Each day the group will meet for breakfast at their hotel where they will give a weather briefing outlining what is expected for the day. They will review the likelihood of seeing severe weather, what threats – like hail, wind, or tornadoes – exist, and the group will choose a target area to travel to.

They will move into position, constantly monitoring radar and satellite data. Once the storms begin to develop, they will follow them in hopes of seeing the structure of the storm and, eventually, a tornado.

“One of the most enjoyable things about these pursuits is seeing these students see what they’ve learned in the field textbooks,” Gutter said.

He worked at MSU for five years, teaching courses ranging from natural hazards to synoptic meteorology.

Two of its basic classes are weather forecast I and II. The first semester includes many local analyses, forecasts, and techniques, while the second course focuses on regional forecasting, severe weather, and long-range forecasting.

A sunny prospect after graduation

Lindsey Poe, broadcast coordinator and professor in the geosciences department, keeps in touch with former students working across the country.

In her 11 years teaching at MSU, eight of them with the meteorology program, she has seen the vast network of alumni express interest in fostering relationships with current students, which helps them find jobs. .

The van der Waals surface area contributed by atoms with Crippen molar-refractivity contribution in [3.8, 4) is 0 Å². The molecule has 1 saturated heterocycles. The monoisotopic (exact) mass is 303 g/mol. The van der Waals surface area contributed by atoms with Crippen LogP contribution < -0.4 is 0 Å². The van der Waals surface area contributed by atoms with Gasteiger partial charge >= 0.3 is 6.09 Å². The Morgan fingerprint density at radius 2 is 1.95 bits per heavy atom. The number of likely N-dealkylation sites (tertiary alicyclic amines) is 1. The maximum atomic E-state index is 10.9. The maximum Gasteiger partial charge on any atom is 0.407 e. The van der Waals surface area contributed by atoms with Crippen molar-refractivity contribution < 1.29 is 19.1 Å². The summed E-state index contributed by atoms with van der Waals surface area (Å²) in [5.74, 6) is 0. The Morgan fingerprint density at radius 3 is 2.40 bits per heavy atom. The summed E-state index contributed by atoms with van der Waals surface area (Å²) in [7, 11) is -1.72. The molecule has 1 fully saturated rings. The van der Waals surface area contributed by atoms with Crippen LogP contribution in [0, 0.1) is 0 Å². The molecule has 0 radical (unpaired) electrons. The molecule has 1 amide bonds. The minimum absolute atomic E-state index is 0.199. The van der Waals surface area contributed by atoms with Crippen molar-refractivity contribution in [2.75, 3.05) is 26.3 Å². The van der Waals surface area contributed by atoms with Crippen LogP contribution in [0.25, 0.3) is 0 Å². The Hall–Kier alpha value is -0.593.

Brown has seen the same thing in his two decades at MSU.

“It’s rare for our students to graduate here without having a job in place,” Brown said. “They know the product we produce, so CIOs come to us. Our students don’t have to search often.”

The wide variety of courses offered to students allows them to acquire all the skills necessary for any type of career in meteorology imaginable.

“We teach all the courses necessary for students to approach all facets of meteorology they want, whether it’s broadcasting or the national weather service, working for the private sector, working for an airline or entering academia,” Poe said.


Maggye McCallie, a graduate meteorology and TA student at Mississippi State University, works in the broadcast control room with Lindsey Poe, broadcast coordinator and instructor, during a class April 20 in Starkville.

When it comes to broadcasting weather, students with unrestricted access to green screen and cameras are beneficial. But even more valuable is access to instructors with industry knowledge and experience.

“We’re not such a big program that our teachers don’t know who you are, and I think that’s a good thing in such a rigorous program,” Poe said. “If you need to go knock on a teacher’s door, they’ll know your name and say, ‘Yeah, let’s solve that equation on the board.'”

The most important thing for graduates, Brown said, is to go into the field confident in their abilities. And Mississippi State’s meteorology program prepares its graduates for success.

“You know a lot now. Go out and share that information,” Brown told the students. “Be confident in what you know, because the kind of work meteorologists do, people’s lives and livelihoods depend on its quality and accuracy.